beyond the lessons

For most of my life, I thought the purpose of school was to educate students and prepare them for their careers. However, it was not until many years after graduating that I truly understood how education had shaped my approach and mindset.

Like other dedicated students, my primary focus in college was on achieving good grades. I studied hard, poured over notes and textbooks, and adequately prepared for tests and assignments. Though genuinely interested in my courses, the measurement of my learning and success was entirely dependent on my grades. Tests in particular dominated my attention, as passing them was necessary to move forward.

It never occurred to me that this emphasis on grades may not truly reflect learning. Exams test short term memorization more than long term understanding. Students learn which topics and facts are most liable to appear as questions, ignoring interesting tangents. Previous tests are often shared, reducing exams to regurgitating memorized responses rather than demonstrating broad skills and knowledge.

Professors have their own priorities too. Some assess based more on agreeing with their personal views than mastery of the material. The system is so dependent on grades that alternative paths, like depth of independent study, are not viable options. Students are left with no choice but to focus on gaming the system if they want good careers and opportunities after college.

It was not until reflecting on my own experiences that I realized the insidious effects of the education model. When facing challenges, many approach problems by trying to “hack” solutions, looking for shortcuts and tricks rather than doing quality work. There is a tendency to think success is found through loopholes, not by creating genuine value.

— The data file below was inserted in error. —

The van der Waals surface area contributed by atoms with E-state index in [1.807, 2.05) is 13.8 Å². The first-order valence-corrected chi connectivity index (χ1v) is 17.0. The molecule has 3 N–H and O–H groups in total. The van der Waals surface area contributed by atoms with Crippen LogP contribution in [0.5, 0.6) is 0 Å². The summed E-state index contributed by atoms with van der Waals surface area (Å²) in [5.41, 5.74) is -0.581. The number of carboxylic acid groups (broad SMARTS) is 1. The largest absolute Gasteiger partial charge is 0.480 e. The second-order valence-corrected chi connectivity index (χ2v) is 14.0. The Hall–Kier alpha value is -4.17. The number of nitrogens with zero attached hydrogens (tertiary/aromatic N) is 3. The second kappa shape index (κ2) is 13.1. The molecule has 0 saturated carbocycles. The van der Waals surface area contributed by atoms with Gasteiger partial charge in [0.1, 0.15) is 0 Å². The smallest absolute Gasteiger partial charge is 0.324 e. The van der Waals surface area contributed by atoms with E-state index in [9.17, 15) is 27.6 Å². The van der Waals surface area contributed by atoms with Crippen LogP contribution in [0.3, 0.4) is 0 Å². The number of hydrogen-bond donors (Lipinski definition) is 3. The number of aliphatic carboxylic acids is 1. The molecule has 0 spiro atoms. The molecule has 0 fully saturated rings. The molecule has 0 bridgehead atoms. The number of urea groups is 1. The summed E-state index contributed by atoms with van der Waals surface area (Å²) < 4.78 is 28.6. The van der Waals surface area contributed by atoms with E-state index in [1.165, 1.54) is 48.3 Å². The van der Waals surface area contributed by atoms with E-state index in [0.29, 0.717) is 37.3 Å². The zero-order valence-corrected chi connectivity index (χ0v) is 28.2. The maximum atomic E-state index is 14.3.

It dawned on me that school had unintentionally trained us all to “win” through exploiting flawed assessments, prioritizing grades over learning. This mindset permeates society, encouraging artificial and harmful behaviors. However, the link between careers and such proxies is weakening as new models emerge.

In startups and many fields, the true tests are served by customers and the marketplace. Success depends on producing something great, not ticking boxes for authorities. As more work adopts this user-driven, authority-free approach, talented people will migrate away from rigged systems. Eventually, education may evolve to cultivate passion for subjects rather than gaming metrics.

Realizing how our conditioning shapes us is the first step to an important societal shift. With awareness, individuals and institutions can rethink priorities to focus on meaningful learning rather than proxies. There is light ahead as we collectively unlearn hacking tests and instead value work with integrity and purpose.

Discover more from The Border of a Mind

Subscribe now to keep reading and get access to the full archive.

Continue reading